The municipal boundaries include the town, with a portion of the surrounding country extending from half a mile to above four miles from the town in different directions. The town is on the west side of the Avon, from which it is separated by Warwick Castle and the castle grounds. Its site is a solid rock, in which the cellars are excavated. The streets are irregularly laid out, but are spacious, well-paved, lighted with gas, and in general lined with modern well-built houses. The castle is one of the finest specimens in the kingdom of the ancient residences of our feudal nobles. The apartments have been modernised, but the outward arrangement and form of the building have sustained little alteration. The approach to the castle is from the eastern part of the town, opposite St. Nicholas’s church, by a winding path cut in the rock. One of the towers in the castle, known as Caesar’s Tower, is the most ancient part of the whole building, and is of uncertain date ; another, known as Guy’s Tower, is of the latter part of the 14th century and of decorated English character, in fine preservation, of noble outline, and of curious construction and composition. The great hall of the castle, a noble room, 62 feet by 37 retains, in its appearance and furniture. much of it ancient character. The other apartments contain a number of portraits and other paintings by the old masters, and a valuable and interesting collection of ancient and modern armour. The grounds are extensive and beautiful, and one of the greenhouses contains the capacious and beautiful ancient vase brought to England by the late Earl of Warwick. to whom it had been given by Sir William Hamilton, and known as ‘the Warwick Vase.’ St. Mary’s church, built on the site of an older structure in the 14th century, and in great part rebuilt after a fire in 1694, which destroyed a large portion of the church, is in the centre of the town. It is a cross church, of which the choir and its adjuncts, especially the chapel of St. Mary, usually termed Beauchamp Chapel, adjacent to the choir on the south side, are ancient ; the nave and transept are modern, and are of most. barbarous architecture, with an absurd admixture of different styles. The choir has a finely designed and beautifully worked stone ceiling, and ranges of stalls on each side. ‘The chancel,’ says Rickman, ‘is an uncommonly beautiful specimen of perpendicular work ; and the east front is remarkably fine - simple in its arrangements, yet rich from the elegance of its parts.’ The Beauchamp Chapel, according to the same author, is ‘completely enriched both within and without ; its details of the most elegant character and excellent execution, and in very good preservation.’ It consists of a chapel of several arches, and a small aisle or rather passage on the north side, between the chapel and the chancel of the church. In the centre of the chapel is a very rich altar-tomb, with the figure of Richard Beauchamp, earl of Warwick, whose executors erected the chapel according to the directions of his will ; and there are some monuments of later date. St. Nicholas’s Church is modern, neat in the interior, but small and altogether devoid of architectural beauty. There are a spacious and handsome county-hall ; a large modern gaol, adjoining the county-hall ; a county house of correction, on the opposite side of the street to the gaol ; a town-hall of respectable appearance ; and a substantial market-house. ‘Leicester Hospital’ was originally two buildings, the halls of two guilds, founded in the reign of Richard II, one in honour of the Virgin, the other of St. George the Martyr, and afterwards united. After the dissolution of the united fraternity at the Reformation, the buildings became the property of Robert Dudley, earl of Leicester, the well-known favourite of Elizabeth, who converted them into an hospital or almshouse for a master and twelve brethren, impotent or infirm men. The endowment of this hospital is of considerable value ; the master now has, or is to have, a salary of £400 per annum, and each of the brethren (who have been increased to twenty) £80 per annum. The buildings consist of the brethren’s lodgings and public kitchen, forming a quadrangle; a chapel of ancient architecture over the west gate of the town ; and an ancient hall. An ancient place of worship, called St. Peters Church, over the east gate of the town, is now used as a free-school; and there are some other schools and almshouses, some dissenting meeting-houses, a neat but small building for the public library, and a theatre. There is a race-course on the west side of the town, where races are held yearly.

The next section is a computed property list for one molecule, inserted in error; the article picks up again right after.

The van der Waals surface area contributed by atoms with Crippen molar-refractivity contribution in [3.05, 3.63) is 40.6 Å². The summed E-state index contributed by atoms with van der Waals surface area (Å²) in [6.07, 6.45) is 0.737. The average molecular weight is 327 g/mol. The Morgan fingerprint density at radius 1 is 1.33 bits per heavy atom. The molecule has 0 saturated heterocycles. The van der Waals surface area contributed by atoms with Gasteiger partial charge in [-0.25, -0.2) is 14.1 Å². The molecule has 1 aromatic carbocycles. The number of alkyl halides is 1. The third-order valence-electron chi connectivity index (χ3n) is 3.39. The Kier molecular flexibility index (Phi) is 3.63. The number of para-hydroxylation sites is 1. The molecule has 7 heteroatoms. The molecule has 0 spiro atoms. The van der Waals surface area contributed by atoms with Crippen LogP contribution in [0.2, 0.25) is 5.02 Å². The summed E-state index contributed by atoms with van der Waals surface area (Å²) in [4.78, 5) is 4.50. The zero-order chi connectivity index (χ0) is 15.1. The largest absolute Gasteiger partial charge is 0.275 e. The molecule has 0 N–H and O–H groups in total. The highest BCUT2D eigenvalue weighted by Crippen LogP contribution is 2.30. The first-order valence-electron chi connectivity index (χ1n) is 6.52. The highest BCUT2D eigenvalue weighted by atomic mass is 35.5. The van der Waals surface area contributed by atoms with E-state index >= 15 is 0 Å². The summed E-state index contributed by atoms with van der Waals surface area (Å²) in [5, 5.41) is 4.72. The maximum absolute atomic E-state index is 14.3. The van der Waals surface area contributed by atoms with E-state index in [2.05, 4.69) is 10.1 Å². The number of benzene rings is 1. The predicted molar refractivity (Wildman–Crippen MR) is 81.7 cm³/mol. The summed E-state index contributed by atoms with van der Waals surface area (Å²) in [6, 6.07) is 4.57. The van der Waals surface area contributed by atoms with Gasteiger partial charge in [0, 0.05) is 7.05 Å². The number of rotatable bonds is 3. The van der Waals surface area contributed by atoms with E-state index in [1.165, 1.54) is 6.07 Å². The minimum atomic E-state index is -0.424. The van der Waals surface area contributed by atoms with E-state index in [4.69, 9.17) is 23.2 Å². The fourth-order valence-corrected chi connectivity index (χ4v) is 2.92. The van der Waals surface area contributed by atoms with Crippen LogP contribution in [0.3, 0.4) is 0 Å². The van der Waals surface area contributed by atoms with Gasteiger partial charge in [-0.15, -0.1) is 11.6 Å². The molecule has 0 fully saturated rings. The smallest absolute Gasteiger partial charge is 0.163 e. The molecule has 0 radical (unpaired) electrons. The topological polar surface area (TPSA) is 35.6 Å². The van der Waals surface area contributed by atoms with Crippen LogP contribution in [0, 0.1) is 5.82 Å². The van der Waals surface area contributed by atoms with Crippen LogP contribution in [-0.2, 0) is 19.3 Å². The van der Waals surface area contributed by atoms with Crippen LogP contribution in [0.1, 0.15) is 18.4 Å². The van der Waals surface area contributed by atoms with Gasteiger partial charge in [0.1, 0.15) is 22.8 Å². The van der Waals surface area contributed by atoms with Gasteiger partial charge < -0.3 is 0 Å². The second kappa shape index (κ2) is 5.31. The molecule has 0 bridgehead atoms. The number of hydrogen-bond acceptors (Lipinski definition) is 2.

Some worsted and cotton and lace manufactures are carried on at Warwick, but only 51 men were returned in 1831 as engaged in manufactures. There are malt-houses, and lime, timber, and coal wharfs on the bank of the Warwick and Napton Canal. The market, which is well supplied and well attended, is on Saturday. There are twelve yearly fairs, some of which are considerable cattle fairs.